In smart meter product news, US smart grid company Delta Energy & Communications has launched an advanced metering infrastructure system this week at a trade event in South Africa.
The California-based company's Intelligent AMI product is a 2.4GHz architecture that claims better meter reading efficiency, as well as revenue cycle process and management.
The system is meter-agnostic and can be deployed across large or small geographical areas, the company said in a statement.
Delta will also unveil its Intelligent Transformer Modules this week, a retro-fittable transformer module that delivers real-time transformer monitoring.
As a single sensor source, the module fits on pole, pad mount and vault transformers, and is designed to within harsh environments, said the company.
Both products, which are compatible with a distribution analytics platform and can be integrated with existing infrastructure, are being targeted at Sub-Saharan Africa, said Scott Foster, CEO of Delta Energy & Communications.
Mr Foster commented: “Most utilities in Sub-Saharan Africa are working on decades old infrastructures.
“The cloud and solutions that leverage it, like the Delta Smart Grid Network, make it possible for them to unlock a wealth of information that can lower operational costs and maximize investments in the region – all with low initial implementation costs.”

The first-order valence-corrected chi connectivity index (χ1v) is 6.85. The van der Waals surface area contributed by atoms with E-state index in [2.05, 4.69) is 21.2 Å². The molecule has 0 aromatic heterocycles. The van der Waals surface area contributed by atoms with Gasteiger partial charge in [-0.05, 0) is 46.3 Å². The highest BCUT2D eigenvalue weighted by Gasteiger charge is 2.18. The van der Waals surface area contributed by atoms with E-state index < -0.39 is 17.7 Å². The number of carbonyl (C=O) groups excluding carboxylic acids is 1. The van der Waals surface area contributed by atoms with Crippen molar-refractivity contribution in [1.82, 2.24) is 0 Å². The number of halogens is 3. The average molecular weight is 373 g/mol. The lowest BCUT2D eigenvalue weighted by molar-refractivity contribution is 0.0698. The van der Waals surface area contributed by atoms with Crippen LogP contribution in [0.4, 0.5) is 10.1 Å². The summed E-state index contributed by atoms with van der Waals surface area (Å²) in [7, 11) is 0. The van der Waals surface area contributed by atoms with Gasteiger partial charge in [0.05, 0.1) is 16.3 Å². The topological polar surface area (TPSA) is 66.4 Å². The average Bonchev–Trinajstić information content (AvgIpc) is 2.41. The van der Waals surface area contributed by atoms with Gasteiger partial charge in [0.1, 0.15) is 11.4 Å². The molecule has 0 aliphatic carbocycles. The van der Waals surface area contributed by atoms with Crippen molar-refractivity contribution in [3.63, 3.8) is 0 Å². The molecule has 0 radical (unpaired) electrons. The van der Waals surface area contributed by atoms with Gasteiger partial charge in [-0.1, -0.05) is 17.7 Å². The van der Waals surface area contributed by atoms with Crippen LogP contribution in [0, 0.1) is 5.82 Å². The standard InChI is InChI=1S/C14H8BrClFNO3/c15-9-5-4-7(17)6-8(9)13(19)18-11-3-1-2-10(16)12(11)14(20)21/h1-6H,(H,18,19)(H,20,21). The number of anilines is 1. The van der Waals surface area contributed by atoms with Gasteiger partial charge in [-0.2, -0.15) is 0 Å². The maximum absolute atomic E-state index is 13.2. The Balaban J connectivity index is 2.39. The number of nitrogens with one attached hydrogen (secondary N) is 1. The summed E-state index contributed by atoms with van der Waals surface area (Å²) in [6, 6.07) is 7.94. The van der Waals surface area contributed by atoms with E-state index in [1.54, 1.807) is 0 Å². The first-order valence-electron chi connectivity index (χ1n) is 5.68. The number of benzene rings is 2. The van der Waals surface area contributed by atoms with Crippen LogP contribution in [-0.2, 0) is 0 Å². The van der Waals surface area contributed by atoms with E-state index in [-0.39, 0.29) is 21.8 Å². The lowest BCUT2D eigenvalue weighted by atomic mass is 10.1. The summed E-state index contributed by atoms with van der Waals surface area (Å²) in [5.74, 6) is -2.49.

Legal battle over smart meter
Meanwhile, in other smart meters news, a US federal judge in Cook County, in the state of Illinois, has ruled that the installation of smart electric meters by a city-owned utility does not amount to a violation of a homeowner’s constitutional rights against warrantless search, no matter how much data the meters might collect or transmit about a homeowner’s electrical use.
In what will be seen as a test case for other US utilities, US District Judge John Z. Lee in a Federal court in Chicago, rejected the argument brought by a grassroots group opposed to the installation of smart electrical meters in west suburban Naperville that the meters pose risks to privacy and health, local legal publication The Cook County Record reports.
In January 2012, the Naperville Department of Public Utilities began a rollout of smart meters with the ability to read consumer consumption data every 15 minutes.
Naperville Smart Meter Awareness (NSMA) filed a complaint contending that recording electrical usage every 15 minutes can reveal “intimate details about the personal lives and living habits of NSMA members,” such as when they are away from home or sleeping, as well as when they are using different appliances.
NSMA alleged the city’s collection of smart meter data is an unreasonable search, violating the Fourth Amendment to the US Constitution and is an unreasonable search and invasion of privacy, violating the Illinois Constitution.
Judge Lee stated that NSMA has not shown the city is using, or plausibly would use, the information so collected in a way that would constitute an unreasonable search or privacy invasion, under either the Fourth Amendment or the Illinois Constitution.
He commented: “NSMA incorrectly equates possibility with plausibility.
“NSMA’s attempt to hinge a Fourth Amendment claim on theoretic possibilities without presenting any allegations about what the City is actually doing with the data is futile.”